Since the introduction of iBeacons, first mentioned at Apple’s World Wide Developers Conference almost a year ago, we’ve begun to get a peek at different use cases. The protocol for dedicated hardware devices is Apple’s way of getting data to users in ultra-specific locations without relying on GPS or other battery-draining technologies.
When Apple announced the technology with the inclusion of iOS 7, it gave the company a way to sidestep a dedicated NFC (near field communication) chip while still being able to offer its benefits. In addition to wireless payments, iBeacons are also capable of everything from triggering reminders to indoor location routing.
Looking back over the last year, where are iBeacons beginning to show up?
Apple stepped up to the plate pretty quick to implement its own iBeacons across all its 250+ retail stores. Currently it uses the devices to assist customers--if the Apple Store app is installed--while they’re moving between different sections of the store.
inMarket has been moving fast with iBeacons and was the first third party to roll out the technology nationwide in the U.S. It started with select grocery store chains at the beginning of 2014.
The company provided the data that after only a few months it found that users who receive a geofence push in-store are 2.7x more likely to use that app than those who don't receive one.
Today, the company is announcing its partnership with the Gannett-owned app Key Ring to bring the technology to an even wider audience.
Walking into a store associated with Key Ring, users will get reminders, coupons, and other info from the app right on the lock screen. Having the app automatically remind you instead of you having to remember to use it was the scenario CEO Chris Fagan tells FastCo.Labs his app was meant for.
“What I wanted to build in the beginning was just a coupon app, where you could walk into a mall, it would instantly know you were in a mall and it would present you deals and offers available. When I started looking at it I thought, ‘this is really interesting,’ but the technologies just weren’t there,” Fagan says. “Now coming full circle, we actually have these really sophisticated geo-fencing solutions in the form of beacons that are now here.”
inMarket also worked with Conde Nast to bring the iBeacon technology to its app Epicurious. The integration enabled reminders for ingredients and food items while in the grocery store.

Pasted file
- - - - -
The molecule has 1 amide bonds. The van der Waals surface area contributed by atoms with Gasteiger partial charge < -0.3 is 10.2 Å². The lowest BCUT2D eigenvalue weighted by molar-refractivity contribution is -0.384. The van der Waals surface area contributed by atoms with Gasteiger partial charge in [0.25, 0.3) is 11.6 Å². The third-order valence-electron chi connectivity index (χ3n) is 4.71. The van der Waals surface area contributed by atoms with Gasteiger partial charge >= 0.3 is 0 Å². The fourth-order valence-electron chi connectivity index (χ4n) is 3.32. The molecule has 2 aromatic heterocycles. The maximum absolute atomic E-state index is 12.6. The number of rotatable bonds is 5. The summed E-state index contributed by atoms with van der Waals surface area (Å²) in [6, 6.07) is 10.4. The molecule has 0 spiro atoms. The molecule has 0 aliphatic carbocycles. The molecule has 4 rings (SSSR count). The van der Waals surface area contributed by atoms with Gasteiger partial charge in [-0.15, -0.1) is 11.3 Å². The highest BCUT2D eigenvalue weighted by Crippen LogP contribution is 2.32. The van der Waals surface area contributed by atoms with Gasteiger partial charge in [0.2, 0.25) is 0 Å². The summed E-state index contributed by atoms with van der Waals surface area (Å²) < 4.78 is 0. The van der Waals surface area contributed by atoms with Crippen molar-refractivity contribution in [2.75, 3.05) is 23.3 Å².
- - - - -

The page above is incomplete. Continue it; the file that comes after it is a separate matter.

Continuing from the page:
Motorola’s new indoor positioning system called MPact includes iBeacon technology as well as Wi-Fi. Unlike competitors, however, MPact with iBeacon will allow information to be pushed to customers not connected to the guest network.
Talking with TechTarget, Motorola explained the addition of multiple technologies in its hardware.
Retail businesses need to be able to connect with end customers who may or may not be using the [guest] Wi-Fi,” said Gary Singh, WLAN product marketing manager for Motorola. “Wi-Fi [is] good for presence-based offerings, but when it comes down to micro-locationing, Wi-Fi could be a very expensive offering, and the granularity is very hard to achieve--a consumer might be on the other side of the aisle with Wi-Fi-based location services, versus where the actual marketing needs to take place.
Setting up shop in London’s Heathrow airport, Virgin Atlantic is beginning to test iBeacons. The example given by Re/Code about the implementation was a notification for currency conversion when flyers passed by the shop.
Virgin is using beacons sourced from Estimote, a 2012 startup funded by Y Combinator, Andreessen Horowitz, and BetaWorks, among others.
Major League Baseball has long been embracing new technology and the 2014 season is no different. Between 20 and 30 baseball stadiums will get iBeacons, and if the iPhone user has the MLB At The Ballpark app installed when they go to a game, they will “check in” automatically.
Engadget describes some other uses as well:
Generally speaking, iBeacon strategy is controlled by MLB: The league tells teams where to place the hardware and what sorts of stuff can be sent to folks who check in using the technology. For now, that means fans get a welcome message when they check in, and maybe an offer to upgrade their seat or get a discount on concessions.
The Golden State Warriors were the first NBA team to include the iBeacon technology. The use case here was to notify fans walking to the cheapest seats about ticket upgrade options to get closer to the action.
The Super Bowl stadium this year also included iBeacons, again, mostly an experimental way to fully use the technology. It was simple things like finding the closest entryways and retail experiences fans were receiving notifications about.
iBeacons inside Walmart stores would be huge news, unfortunately right now it’s still in the retail chain’s testing lab. But that does mean you shouldn’t be too surprised if Walmart does eventually announce widespread support.
The Tribeca Film Festival used iBeacons this year to assist attendees with finding theaters, movie times, and other offers.
But as The Guardian points out, the problem for iBeacons might not be anything more than making sure the easily implemented tech isn’t wasted on superfluous things. Annoying consumers is one of the quickest ways to destroy something potentially useful.
[Image: Flickr user Gonzalo Baeza H]